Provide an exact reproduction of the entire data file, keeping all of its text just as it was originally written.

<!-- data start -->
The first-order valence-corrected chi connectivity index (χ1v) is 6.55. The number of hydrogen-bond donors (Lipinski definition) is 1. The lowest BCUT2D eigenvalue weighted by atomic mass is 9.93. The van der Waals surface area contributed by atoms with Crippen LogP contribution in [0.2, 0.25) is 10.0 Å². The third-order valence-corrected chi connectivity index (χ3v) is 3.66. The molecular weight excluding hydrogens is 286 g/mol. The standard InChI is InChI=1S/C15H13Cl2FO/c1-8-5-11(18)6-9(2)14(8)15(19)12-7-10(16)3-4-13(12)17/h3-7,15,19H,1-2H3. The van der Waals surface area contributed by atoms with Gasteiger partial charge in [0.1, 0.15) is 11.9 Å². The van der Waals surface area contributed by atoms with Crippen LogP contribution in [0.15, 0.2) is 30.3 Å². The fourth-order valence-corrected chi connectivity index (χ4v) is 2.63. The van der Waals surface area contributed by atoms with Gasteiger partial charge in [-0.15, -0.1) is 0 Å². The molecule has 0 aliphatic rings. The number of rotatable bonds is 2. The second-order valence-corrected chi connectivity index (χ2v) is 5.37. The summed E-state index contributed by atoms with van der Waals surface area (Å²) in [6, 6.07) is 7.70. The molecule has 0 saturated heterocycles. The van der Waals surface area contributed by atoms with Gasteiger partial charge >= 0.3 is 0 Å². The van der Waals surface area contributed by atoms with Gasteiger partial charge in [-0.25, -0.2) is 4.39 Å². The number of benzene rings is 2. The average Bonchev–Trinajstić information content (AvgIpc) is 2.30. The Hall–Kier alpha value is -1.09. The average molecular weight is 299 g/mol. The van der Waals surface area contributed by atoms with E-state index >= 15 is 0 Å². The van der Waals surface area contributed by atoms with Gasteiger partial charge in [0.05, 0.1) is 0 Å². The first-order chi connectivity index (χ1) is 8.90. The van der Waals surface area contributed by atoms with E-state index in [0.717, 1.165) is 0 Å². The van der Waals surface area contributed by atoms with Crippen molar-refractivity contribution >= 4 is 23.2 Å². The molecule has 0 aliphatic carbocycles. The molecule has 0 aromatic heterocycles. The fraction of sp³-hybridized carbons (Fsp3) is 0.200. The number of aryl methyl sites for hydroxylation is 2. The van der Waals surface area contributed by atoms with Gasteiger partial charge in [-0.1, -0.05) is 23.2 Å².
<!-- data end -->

The first-order valence-corrected chi connectivity index (χ1v) is 6.55. The number of hydrogen-bond donors (Lipinski definition) is 1. The lowest BCUT2D eigenvalue weighted by atomic mass is 9.93. The van der Waals surface area contributed by atoms with Crippen LogP contribution in [0.2, 0.25) is 10.0 Å². The third-order valence-corrected chi connectivity index (χ3v) is 3.66. The molecular weight excluding hydrogens is 286 g/mol. The standard InChI is InChI=1S/C15H13Cl2FO/c1-8-5-11(18)6-9(2)14(8)15(19)12-7-10(16)3-4-13(12)17/h3-7,15,19H,1-2H3. The van der Waals surface area contributed by atoms with Gasteiger partial charge in [0.1, 0.15) is 11.9 Å². The van der Waals surface area contributed by atoms with Crippen LogP contribution in [0.15, 0.2) is 30.3 Å². The fourth-order valence-corrected chi connectivity index (χ4v) is 2.63. The van der Waals surface area contributed by atoms with Gasteiger partial charge in [-0.15, -0.1) is 0 Å². The molecule has 0 aliphatic rings. The number of rotatable bonds is 2. The second-order valence-corrected chi connectivity index (χ2v) is 5.37. The summed E-state index contributed by atoms with van der Waals surface area (Å²) in [6, 6.07) is 7.70. The molecule has 0 saturated heterocycles. The van der Waals surface area contributed by atoms with Gasteiger partial charge >= 0.3 is 0 Å². The van der Waals surface area contributed by atoms with Gasteiger partial charge in [-0.25, -0.2) is 4.39 Å². The number of benzene rings is 2. The average Bonchev–Trinajstić information content (AvgIpc) is 2.30. The Hall–Kier alpha value is -1.09. The average molecular weight is 299 g/mol. The van der Waals surface area contributed by atoms with E-state index >= 15 is 0 Å². The van der Waals surface area contributed by atoms with Gasteiger partial charge in [0.05, 0.1) is 0 Å². The first-order chi connectivity index (χ1) is 8.90. The van der Waals surface area contributed by atoms with E-state index in [0.717, 1.165) is 0 Å². The van der Waals surface area contributed by atoms with Crippen molar-refractivity contribution >= 4 is 23.2 Å². The molecule has 0 aliphatic carbocycles. The molecule has 0 aromatic heterocycles. The fraction of sp³-hybridized carbons (Fsp3) is 0.200. The number of aryl methyl sites for hydroxylation is 2. The van der Waals surface area contributed by atoms with Gasteiger partial charge in [-0.1, -0.05) is 23.2 Å².